CalArts Faculty Charlotte Pryce Shows Work Internationally During Creative Leave

A still from The Tears of a Mudlark, composed of hand-made slides | Image: Charlotte Pryce

Filmmaker and CalArts School of Film/Video faculty Charlotte Pryce is currently on creative leave this semester, performing and screening her work internationally. 

Born in London, but now based in Los Angeles, Pryce has focused much of her career on making experimental films and magic lantern projections. ARTFORUM describes Pryce’s work as “delicate, handcrafted celluloid miniatures that capture the beauty of nature and science through discreet cinematic techniques.” 

Her latest performance project is The Tears of a Mudlark, a 20-minute science fiction fable about an outlaw, a scavenger and a visionary in the Anthropocene.  It relies on a pre-cinematic projector (the magic lantern), through which Pryce uses handmade and hand-processed slides and a single light source to create moving images. She attributes inspiration for the film to a photo from the 1940s she found at the Los Angeles Public Library. Depicting two women biologists who had discovered a frozen glacier with the remains of a swarm of grasshoppers, it sparked thoughts about strata, layers and legacy for Pryce.

While away from CalArts, Pryce has taken The Tears of a Mudlark to Rotterdam, Brussels and Paris, among other places. Frieze describes it and her other films as “haunted abstractions” imbued with “a sense of otherworldliness.”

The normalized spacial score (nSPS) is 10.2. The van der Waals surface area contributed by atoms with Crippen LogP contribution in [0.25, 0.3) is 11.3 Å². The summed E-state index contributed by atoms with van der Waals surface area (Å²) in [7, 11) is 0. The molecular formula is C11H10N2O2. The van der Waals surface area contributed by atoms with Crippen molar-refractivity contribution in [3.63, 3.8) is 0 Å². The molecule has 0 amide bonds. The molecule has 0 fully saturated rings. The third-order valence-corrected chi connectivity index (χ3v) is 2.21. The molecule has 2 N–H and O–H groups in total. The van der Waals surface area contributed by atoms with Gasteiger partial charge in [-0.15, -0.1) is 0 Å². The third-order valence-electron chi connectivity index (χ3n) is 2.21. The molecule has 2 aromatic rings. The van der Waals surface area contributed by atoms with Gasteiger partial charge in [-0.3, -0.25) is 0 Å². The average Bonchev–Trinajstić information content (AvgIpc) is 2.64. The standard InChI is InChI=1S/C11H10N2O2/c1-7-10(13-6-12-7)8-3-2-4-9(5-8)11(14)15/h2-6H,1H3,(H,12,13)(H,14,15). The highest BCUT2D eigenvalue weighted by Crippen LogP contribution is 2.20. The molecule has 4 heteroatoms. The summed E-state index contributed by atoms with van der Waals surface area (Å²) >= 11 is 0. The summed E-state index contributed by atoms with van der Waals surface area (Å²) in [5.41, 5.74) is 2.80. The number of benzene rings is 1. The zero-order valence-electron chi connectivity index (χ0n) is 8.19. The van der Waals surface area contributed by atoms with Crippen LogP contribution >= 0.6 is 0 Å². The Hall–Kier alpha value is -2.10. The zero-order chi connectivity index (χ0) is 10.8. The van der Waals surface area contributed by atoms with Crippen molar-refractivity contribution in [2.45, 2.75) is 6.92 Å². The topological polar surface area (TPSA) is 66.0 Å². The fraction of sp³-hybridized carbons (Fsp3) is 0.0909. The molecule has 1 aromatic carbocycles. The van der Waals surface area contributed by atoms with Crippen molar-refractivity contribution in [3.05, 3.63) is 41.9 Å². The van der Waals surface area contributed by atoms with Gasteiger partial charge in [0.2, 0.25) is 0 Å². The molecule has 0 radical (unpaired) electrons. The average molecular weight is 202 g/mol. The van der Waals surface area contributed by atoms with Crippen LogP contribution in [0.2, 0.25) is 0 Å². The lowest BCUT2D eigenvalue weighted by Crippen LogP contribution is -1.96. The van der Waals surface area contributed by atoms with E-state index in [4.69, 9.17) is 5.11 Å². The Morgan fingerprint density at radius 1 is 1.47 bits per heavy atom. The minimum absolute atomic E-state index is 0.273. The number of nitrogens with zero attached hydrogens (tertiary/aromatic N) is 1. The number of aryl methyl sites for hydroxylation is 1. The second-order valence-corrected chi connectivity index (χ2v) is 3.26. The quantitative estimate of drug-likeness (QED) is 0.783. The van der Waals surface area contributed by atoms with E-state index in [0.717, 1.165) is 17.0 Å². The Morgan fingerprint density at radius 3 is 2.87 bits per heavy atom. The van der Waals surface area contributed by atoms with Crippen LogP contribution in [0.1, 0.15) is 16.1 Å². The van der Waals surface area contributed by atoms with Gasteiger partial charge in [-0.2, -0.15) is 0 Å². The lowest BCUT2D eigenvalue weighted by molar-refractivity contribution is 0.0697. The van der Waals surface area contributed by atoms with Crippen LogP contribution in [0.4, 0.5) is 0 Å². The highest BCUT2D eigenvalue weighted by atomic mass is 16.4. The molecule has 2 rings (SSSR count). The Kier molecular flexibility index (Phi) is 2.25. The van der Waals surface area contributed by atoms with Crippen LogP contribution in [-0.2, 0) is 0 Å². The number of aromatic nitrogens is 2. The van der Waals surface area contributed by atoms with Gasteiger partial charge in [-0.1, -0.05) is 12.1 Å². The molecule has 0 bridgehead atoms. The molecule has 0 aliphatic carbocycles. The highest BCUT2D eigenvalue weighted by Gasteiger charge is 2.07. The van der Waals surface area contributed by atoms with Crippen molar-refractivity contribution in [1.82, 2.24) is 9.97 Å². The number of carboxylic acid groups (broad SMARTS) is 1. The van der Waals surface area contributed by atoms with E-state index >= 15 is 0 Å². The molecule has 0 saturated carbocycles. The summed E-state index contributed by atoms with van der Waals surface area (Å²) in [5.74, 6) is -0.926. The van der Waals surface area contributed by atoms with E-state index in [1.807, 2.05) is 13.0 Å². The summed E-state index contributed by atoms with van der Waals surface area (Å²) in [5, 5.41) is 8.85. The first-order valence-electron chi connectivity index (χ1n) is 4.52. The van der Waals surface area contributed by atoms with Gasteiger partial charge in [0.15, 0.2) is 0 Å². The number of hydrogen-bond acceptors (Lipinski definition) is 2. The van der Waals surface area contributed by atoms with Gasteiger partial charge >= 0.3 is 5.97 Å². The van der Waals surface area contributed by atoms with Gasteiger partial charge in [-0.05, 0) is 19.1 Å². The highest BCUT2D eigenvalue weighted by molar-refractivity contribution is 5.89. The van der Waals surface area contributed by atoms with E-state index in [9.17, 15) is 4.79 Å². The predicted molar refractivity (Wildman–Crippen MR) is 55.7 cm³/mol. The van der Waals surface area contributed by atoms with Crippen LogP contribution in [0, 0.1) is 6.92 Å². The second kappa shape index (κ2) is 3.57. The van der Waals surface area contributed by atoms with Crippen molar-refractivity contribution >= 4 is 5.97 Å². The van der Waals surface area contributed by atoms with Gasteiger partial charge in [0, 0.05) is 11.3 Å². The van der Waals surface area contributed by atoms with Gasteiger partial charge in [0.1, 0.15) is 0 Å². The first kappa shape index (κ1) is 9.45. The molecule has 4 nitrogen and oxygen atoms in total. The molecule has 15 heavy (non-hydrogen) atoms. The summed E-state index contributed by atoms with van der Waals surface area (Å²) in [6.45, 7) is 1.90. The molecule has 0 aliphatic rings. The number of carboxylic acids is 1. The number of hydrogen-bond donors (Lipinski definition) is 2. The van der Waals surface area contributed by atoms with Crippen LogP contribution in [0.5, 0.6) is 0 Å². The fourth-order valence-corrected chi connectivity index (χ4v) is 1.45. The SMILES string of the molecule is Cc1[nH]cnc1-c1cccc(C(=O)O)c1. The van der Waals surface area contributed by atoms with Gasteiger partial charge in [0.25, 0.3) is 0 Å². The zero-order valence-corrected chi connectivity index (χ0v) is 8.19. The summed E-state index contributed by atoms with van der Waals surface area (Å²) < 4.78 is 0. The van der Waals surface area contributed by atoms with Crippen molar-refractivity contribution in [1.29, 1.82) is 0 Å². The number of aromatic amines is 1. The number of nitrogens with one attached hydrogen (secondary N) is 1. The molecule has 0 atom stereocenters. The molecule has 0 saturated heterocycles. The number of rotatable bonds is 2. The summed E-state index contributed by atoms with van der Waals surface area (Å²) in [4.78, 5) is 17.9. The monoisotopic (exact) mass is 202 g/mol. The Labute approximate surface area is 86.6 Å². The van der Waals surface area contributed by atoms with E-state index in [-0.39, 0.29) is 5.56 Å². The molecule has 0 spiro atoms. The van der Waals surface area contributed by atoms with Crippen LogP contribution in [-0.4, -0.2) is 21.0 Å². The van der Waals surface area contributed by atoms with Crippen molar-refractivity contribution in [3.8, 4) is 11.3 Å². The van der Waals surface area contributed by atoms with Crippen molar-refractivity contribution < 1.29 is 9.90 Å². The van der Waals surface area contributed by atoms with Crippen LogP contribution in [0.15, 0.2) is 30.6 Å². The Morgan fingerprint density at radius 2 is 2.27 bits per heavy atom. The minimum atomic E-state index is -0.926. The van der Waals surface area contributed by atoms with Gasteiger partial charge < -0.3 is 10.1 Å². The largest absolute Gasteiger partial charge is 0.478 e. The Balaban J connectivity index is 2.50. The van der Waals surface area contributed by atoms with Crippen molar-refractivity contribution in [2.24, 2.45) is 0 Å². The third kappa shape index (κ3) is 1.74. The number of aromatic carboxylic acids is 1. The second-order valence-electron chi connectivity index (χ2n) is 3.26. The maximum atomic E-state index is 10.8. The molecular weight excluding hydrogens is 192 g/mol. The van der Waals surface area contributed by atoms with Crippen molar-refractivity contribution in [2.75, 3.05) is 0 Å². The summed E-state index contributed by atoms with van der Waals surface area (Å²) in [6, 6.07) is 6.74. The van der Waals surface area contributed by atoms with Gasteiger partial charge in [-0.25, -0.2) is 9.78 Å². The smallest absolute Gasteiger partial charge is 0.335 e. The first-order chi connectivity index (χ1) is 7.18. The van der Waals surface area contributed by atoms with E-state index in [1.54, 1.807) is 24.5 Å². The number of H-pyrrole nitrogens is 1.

Another recent project from Pryce is Pwdre Ser: the rot of stars, a six-minute short composed of 16mm film transferred to digital format. From the project description:

The film depicts an encounter with a mysterious, luminous, electrical substance. Inspired equally by medieval accounts of visionary experiences and by 19th century photography of the invisible, Pwdre Ser joins Kirlian photography with hand-processed images.

It has screened at several venues, including Seattle’s Engauge Experimental Film Festival last November, Rotterdam’s International Film Festival in January and the Ann Arbor Film Festival in March.

In an interview earlier this year, Pryce told film writer Jordan Cronk: “When I make my films, it’s just the film and me…but the magic lantern opens areas of production that are new to me. It’s more theatrical…the lantern performances offer a different world, one in which the audience is entreated to dream along, to listen to the unfolding of a story.”

In 2013, The Los Angeles Film Critics Association honored Pryce with the Douglass Edwards Award for achievement in experimental cinema, joining a notable list of fellow 2013 LAFCA winners such as Spike Jonze and Alfonso Cuaron. 

Pryce will return to the CalArts School of Film/Video in the fall.

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